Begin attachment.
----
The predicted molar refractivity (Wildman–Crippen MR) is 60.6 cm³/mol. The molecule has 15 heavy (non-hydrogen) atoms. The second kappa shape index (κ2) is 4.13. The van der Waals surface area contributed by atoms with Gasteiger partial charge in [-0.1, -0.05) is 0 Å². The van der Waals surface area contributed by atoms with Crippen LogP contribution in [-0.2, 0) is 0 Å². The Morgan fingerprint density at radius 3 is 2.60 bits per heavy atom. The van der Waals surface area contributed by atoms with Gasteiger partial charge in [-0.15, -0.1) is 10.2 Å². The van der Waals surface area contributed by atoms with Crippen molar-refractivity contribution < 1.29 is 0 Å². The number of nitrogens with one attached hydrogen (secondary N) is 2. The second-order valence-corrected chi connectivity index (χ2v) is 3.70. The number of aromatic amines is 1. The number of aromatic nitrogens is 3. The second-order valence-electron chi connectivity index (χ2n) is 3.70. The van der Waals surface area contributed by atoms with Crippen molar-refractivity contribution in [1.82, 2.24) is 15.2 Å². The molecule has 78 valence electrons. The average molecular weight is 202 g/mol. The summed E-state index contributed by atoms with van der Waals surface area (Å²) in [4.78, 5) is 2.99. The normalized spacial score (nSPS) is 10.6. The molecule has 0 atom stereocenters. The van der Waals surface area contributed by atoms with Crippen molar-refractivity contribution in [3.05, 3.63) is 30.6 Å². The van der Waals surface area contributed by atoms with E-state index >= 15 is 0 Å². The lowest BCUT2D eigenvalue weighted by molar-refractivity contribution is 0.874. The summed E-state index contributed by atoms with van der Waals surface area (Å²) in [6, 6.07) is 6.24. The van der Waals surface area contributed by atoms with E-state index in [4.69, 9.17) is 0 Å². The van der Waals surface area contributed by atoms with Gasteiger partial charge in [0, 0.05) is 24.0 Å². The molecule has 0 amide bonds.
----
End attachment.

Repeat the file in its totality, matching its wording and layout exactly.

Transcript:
The predicted molar refractivity (Wildman–Crippen MR) is 60.6 cm³/mol. The molecule has 15 heavy (non-hydrogen) atoms. The second kappa shape index (κ2) is 4.13. The van der Waals surface area contributed by atoms with Gasteiger partial charge in [-0.1, -0.05) is 0 Å². The van der Waals surface area contributed by atoms with Crippen LogP contribution in [-0.2, 0) is 0 Å². The Morgan fingerprint density at radius 3 is 2.60 bits per heavy atom. The van der Waals surface area contributed by atoms with Gasteiger partial charge in [-0.15, -0.1) is 10.2 Å². The van der Waals surface area contributed by atoms with Crippen molar-refractivity contribution < 1.29 is 0 Å². The number of nitrogens with one attached hydrogen (secondary N) is 2. The second-order valence-corrected chi connectivity index (χ2v) is 3.70. The number of aromatic amines is 1. The number of aromatic nitrogens is 3. The second-order valence-electron chi connectivity index (χ2n) is 3.70. The van der Waals surface area contributed by atoms with Crippen molar-refractivity contribution in [1.82, 2.24) is 15.2 Å². The molecule has 78 valence electrons. The average molecular weight is 202 g/mol. The summed E-state index contributed by atoms with van der Waals surface area (Å²) in [4.78, 5) is 2.99. The normalized spacial score (nSPS) is 10.6. The molecule has 0 atom stereocenters. The van der Waals surface area contributed by atoms with Crippen molar-refractivity contribution in [3.05, 3.63) is 30.6 Å². The van der Waals surface area contributed by atoms with E-state index >= 15 is 0 Å². The lowest BCUT2D eigenvalue weighted by molar-refractivity contribution is 0.874. The summed E-state index contributed by atoms with van der Waals surface area (Å²) in [6, 6.07) is 6.24. The van der Waals surface area contributed by atoms with E-state index in [4.69, 9.17) is 0 Å². The van der Waals surface area contributed by atoms with Gasteiger partial charge in [0, 0.05) is 24.0 Å². The molecule has 0 amide bonds.